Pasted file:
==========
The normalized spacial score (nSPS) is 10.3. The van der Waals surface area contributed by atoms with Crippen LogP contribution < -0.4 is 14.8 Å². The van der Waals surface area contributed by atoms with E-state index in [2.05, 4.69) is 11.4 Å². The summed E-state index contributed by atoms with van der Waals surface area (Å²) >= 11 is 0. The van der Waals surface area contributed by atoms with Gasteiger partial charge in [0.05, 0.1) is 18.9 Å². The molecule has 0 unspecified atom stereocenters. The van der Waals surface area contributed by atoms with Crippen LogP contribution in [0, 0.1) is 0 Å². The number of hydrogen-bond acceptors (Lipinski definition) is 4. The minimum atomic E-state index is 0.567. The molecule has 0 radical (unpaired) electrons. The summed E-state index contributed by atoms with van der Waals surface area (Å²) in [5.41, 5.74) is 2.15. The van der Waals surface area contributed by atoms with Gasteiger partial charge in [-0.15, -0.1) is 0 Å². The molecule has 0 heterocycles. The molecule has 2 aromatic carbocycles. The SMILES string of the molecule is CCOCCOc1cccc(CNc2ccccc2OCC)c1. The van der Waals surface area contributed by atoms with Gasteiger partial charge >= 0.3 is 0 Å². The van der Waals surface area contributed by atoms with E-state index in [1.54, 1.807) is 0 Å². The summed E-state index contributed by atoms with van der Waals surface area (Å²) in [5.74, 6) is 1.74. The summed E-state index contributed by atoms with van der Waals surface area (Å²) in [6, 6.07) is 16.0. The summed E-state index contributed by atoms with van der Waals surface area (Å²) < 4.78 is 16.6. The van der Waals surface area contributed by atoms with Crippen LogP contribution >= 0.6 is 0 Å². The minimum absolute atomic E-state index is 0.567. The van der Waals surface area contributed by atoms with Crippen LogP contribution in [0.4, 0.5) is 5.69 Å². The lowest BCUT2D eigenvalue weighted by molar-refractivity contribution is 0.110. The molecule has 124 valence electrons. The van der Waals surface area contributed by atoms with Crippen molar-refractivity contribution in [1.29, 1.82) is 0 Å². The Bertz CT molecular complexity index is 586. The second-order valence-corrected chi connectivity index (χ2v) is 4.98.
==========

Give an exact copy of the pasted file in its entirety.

The normalized spacial score (nSPS) is 10.3. The van der Waals surface area contributed by atoms with Crippen LogP contribution < -0.4 is 14.8 Å². The van der Waals surface area contributed by atoms with E-state index in [2.05, 4.69) is 11.4 Å². The summed E-state index contributed by atoms with van der Waals surface area (Å²) >= 11 is 0. The van der Waals surface area contributed by atoms with Gasteiger partial charge in [0.05, 0.1) is 18.9 Å². The molecule has 0 unspecified atom stereocenters. The van der Waals surface area contributed by atoms with Crippen LogP contribution in [0, 0.1) is 0 Å². The number of hydrogen-bond acceptors (Lipinski definition) is 4. The minimum atomic E-state index is 0.567. The molecule has 0 radical (unpaired) electrons. The summed E-state index contributed by atoms with van der Waals surface area (Å²) in [5.41, 5.74) is 2.15. The van der Waals surface area contributed by atoms with Gasteiger partial charge in [-0.15, -0.1) is 0 Å². The molecule has 0 heterocycles. The molecule has 2 aromatic carbocycles. The SMILES string of the molecule is CCOCCOc1cccc(CNc2ccccc2OCC)c1. The van der Waals surface area contributed by atoms with Gasteiger partial charge >= 0.3 is 0 Å². The van der Waals surface area contributed by atoms with E-state index in [1.54, 1.807) is 0 Å². The summed E-state index contributed by atoms with van der Waals surface area (Å²) in [5.74, 6) is 1.74. The summed E-state index contributed by atoms with van der Waals surface area (Å²) in [6, 6.07) is 16.0. The summed E-state index contributed by atoms with van der Waals surface area (Å²) < 4.78 is 16.6. The van der Waals surface area contributed by atoms with Crippen LogP contribution >= 0.6 is 0 Å². The minimum absolute atomic E-state index is 0.567. The van der Waals surface area contributed by atoms with Crippen LogP contribution in [0.4, 0.5) is 5.69 Å². The lowest BCUT2D eigenvalue weighted by molar-refractivity contribution is 0.110. The molecule has 124 valence electrons. The van der Waals surface area contributed by atoms with Crippen molar-refractivity contribution in [1.29, 1.82) is 0 Å². The Bertz CT molecular complexity index is 586. The second-order valence-corrected chi connectivity index (χ2v) is 4.98.